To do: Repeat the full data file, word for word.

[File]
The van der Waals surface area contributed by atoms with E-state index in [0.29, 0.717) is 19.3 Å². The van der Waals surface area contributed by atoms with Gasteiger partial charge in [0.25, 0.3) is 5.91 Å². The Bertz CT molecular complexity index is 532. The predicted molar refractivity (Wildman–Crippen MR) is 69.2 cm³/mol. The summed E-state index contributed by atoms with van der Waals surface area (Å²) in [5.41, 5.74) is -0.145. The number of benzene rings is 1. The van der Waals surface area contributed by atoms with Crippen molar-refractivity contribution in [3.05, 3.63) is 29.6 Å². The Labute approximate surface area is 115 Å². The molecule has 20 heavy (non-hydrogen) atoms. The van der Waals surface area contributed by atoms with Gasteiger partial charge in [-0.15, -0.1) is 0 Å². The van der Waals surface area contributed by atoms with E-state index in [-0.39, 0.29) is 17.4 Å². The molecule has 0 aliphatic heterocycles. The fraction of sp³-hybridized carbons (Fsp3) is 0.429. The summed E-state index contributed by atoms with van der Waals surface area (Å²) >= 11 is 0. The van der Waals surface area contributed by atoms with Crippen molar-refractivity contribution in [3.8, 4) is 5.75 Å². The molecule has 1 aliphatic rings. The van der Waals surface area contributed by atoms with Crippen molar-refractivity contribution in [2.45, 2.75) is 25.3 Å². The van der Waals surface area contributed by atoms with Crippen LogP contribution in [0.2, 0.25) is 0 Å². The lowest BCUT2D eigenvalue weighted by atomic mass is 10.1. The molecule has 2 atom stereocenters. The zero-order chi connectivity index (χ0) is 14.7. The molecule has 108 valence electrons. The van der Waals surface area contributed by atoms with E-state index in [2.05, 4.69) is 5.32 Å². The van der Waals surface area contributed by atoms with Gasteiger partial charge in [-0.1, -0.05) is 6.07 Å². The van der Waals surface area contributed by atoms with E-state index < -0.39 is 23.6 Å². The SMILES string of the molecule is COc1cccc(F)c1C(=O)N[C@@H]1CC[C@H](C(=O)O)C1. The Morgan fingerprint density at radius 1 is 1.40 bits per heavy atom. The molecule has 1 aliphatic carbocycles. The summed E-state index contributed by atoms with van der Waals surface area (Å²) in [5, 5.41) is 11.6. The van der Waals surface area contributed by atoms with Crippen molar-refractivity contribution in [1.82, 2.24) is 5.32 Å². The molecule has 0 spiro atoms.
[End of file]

The van der Waals surface area contributed by atoms with E-state index in [0.29, 0.717) is 19.3 Å². The van der Waals surface area contributed by atoms with Gasteiger partial charge in [0.25, 0.3) is 5.91 Å². The Bertz CT molecular complexity index is 532. The predicted molar refractivity (Wildman–Crippen MR) is 69.2 cm³/mol. The summed E-state index contributed by atoms with van der Waals surface area (Å²) in [5.41, 5.74) is -0.145. The number of benzene rings is 1. The van der Waals surface area contributed by atoms with Crippen molar-refractivity contribution in [3.05, 3.63) is 29.6 Å². The Labute approximate surface area is 115 Å². The molecule has 20 heavy (non-hydrogen) atoms. The van der Waals surface area contributed by atoms with Gasteiger partial charge in [-0.15, -0.1) is 0 Å². The van der Waals surface area contributed by atoms with E-state index in [-0.39, 0.29) is 17.4 Å². The molecule has 0 aliphatic heterocycles. The fraction of sp³-hybridized carbons (Fsp3) is 0.429. The summed E-state index contributed by atoms with van der Waals surface area (Å²) >= 11 is 0. The van der Waals surface area contributed by atoms with Crippen molar-refractivity contribution in [3.8, 4) is 5.75 Å². The molecule has 1 aliphatic rings. The van der Waals surface area contributed by atoms with Crippen molar-refractivity contribution in [2.45, 2.75) is 25.3 Å². The van der Waals surface area contributed by atoms with Crippen LogP contribution in [0.2, 0.25) is 0 Å². The lowest BCUT2D eigenvalue weighted by atomic mass is 10.1. The molecule has 2 atom stereocenters. The zero-order chi connectivity index (χ0) is 14.7. The molecule has 108 valence electrons. The van der Waals surface area contributed by atoms with E-state index in [2.05, 4.69) is 5.32 Å². The van der Waals surface area contributed by atoms with Gasteiger partial charge in [-0.1, -0.05) is 6.07 Å². The van der Waals surface area contributed by atoms with E-state index < -0.39 is 23.6 Å². The SMILES string of the molecule is COc1cccc(F)c1C(=O)N[C@@H]1CC[C@H](C(=O)O)C1. The Morgan fingerprint density at radius 1 is 1.40 bits per heavy atom. The molecule has 1 aliphatic carbocycles. The summed E-state index contributed by atoms with van der Waals surface area (Å²) in [5, 5.41) is 11.6. The van der Waals surface area contributed by atoms with Crippen molar-refractivity contribution in [1.82, 2.24) is 5.32 Å². The molecule has 0 spiro atoms.